Negotiating and bargaining

Negotiation and bargaining is the process of talking to employers and making agreements with employers when workers are unhappy with pay or working conditions.

Negotiation and bargaining happens between members, UNISON representatives and employers to help create fairness and equality at work.

The aim of negotiation is to reach an agreement. Negotiation should not be confused with ‘consultation’ – which is simply an exchange of opinions between workers and their employer. However, skilful negotiators can turn consultation into negotiation.

What does UNISON bargain about?

A group of UNISON reps may form a collective bargaining group to reach an agreement for better pay or over planned redundancies or changes to pensions. This may happen at either a local or national level.

They may also negotiate over non pay-related issues, such as working hours or the right to flexible working for carers and parents, for example. At the moment, there is no legal requirement for employers to accept requests for flexible working, so bargaining may be a useful way to encourage an employer to offer flexible working arrangements.

The process

Most UNISON reps will have to negotiate with management at some time.

To start the negotiation process, a UNISON rep or official may write to the employer to raise a claim. They then meet management to present the case.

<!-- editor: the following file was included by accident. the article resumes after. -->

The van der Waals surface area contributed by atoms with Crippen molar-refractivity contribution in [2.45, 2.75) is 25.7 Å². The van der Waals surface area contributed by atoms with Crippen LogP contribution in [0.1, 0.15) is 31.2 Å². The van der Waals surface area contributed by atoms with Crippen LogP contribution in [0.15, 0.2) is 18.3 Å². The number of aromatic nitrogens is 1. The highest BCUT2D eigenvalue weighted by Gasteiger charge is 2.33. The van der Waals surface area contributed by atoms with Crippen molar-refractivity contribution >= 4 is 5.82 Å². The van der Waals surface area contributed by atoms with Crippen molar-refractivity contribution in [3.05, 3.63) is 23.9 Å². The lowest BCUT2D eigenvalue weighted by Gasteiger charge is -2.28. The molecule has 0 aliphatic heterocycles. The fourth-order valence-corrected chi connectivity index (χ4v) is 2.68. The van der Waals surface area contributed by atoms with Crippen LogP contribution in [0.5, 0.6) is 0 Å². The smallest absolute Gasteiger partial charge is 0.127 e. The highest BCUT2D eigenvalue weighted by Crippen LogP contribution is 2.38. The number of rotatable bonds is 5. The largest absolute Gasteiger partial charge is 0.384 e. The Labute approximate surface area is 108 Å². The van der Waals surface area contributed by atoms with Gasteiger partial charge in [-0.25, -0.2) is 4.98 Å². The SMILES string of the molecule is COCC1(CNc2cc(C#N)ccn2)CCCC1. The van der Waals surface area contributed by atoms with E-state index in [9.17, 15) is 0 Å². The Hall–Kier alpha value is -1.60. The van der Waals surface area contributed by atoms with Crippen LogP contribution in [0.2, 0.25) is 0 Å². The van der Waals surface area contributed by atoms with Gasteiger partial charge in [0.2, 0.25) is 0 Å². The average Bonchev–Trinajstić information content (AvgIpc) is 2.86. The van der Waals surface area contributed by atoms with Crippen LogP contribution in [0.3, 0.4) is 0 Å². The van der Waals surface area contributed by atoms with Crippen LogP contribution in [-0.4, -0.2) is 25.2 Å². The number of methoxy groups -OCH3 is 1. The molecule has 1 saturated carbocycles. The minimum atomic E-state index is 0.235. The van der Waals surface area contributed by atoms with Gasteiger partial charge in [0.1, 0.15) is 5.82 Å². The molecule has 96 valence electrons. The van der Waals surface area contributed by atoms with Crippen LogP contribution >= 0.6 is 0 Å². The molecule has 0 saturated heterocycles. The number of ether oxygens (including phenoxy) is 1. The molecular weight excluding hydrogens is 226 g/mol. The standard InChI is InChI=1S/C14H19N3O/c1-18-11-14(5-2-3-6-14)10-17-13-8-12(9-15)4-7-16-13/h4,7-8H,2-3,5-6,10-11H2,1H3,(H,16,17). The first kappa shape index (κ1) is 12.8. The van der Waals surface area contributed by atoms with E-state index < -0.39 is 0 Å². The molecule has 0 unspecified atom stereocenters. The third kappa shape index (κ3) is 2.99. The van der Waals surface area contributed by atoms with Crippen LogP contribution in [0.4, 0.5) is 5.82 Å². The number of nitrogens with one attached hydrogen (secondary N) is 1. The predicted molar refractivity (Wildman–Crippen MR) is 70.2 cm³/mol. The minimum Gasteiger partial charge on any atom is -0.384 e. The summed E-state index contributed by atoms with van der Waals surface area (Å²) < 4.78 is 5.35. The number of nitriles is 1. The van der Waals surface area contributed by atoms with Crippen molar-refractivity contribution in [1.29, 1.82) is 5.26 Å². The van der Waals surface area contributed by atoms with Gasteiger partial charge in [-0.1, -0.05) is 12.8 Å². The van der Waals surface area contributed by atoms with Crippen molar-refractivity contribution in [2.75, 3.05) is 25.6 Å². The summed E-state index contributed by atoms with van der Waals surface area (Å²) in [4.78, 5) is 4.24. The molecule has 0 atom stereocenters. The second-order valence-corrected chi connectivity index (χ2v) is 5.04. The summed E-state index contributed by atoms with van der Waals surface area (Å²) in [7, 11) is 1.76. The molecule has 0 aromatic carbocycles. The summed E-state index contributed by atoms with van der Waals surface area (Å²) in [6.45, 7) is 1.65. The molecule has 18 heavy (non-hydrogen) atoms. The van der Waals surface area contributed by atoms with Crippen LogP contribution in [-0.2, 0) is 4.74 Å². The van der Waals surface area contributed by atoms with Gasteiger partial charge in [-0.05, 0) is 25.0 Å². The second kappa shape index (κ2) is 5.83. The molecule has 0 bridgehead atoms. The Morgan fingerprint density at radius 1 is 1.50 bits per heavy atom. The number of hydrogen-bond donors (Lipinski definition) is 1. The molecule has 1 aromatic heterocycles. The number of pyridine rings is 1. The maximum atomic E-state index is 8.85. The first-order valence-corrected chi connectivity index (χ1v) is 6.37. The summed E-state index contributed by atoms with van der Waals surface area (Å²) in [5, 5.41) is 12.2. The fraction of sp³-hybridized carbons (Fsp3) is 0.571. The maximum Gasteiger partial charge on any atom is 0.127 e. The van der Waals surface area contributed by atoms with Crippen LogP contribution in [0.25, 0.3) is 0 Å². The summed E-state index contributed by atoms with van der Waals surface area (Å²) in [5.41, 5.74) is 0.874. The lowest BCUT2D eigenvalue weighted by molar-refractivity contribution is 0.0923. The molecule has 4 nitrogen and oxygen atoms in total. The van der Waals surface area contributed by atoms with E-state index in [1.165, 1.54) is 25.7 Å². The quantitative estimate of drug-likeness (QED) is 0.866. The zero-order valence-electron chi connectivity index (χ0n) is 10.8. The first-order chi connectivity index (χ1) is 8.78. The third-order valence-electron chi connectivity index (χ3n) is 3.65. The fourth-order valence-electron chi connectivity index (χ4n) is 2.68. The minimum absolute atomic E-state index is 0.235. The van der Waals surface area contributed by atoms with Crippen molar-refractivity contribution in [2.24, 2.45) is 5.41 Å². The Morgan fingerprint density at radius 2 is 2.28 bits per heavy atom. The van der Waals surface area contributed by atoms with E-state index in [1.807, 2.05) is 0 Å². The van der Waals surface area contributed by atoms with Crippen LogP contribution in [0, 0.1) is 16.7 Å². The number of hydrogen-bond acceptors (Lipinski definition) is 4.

Stewards do not normally negotiate alone. Instead, a team that reflects a wide range of UNISON membership, including individuals with complementary skills, is put together.

A series of meetings may follow to discuss the issue in depth. If you attend one of these meetings, it is as important to listen carefully and ask questions as it is to present your case well. Clear, effective communication during negotiation is important as it can help others to understand your point of view.

The stages of negotiation

The negotiation process often has four key stages.

  • Preparation – preparation and research of the case.
  • The opening – one side tables a proposal and the other side responds.
  • Trading – for example, “we’ll offer x if you agree to y”.
  • Agreement – sets out clear expectations for both sides.

To reach an agreement, both sides must be open to new ideas and willing to accept changes.

If no agreement is made, negotiations can break down and unions may resort to industrial action. If industrial action is required, UNISON regional offices get involved and provide advice on the correct procedures to follow.

Once workers and employers have reached an agreement, it is signed and kept in place either for a set time or until replaced.

What is collective bargaining?

Collective bargaining is the process of negotiation during meetings between reps and their employer, often to improve pay and conditions. The collective bargaining process allows workers to approach employers as a unified group.

The aim of collective bargaining is to reach an agreement that meets the needs of employees and workers. Members can contribute to discussions and their outcomes by talking to their reps while negotiations take place.

How UNISON helps

Reps, including stewards, organising staff and branch officers, have a vital role to play in improving working conditions.

We provide training for UNISON reps to understand the process of negotiating and improve their skills.

Learning and training for UNISON reps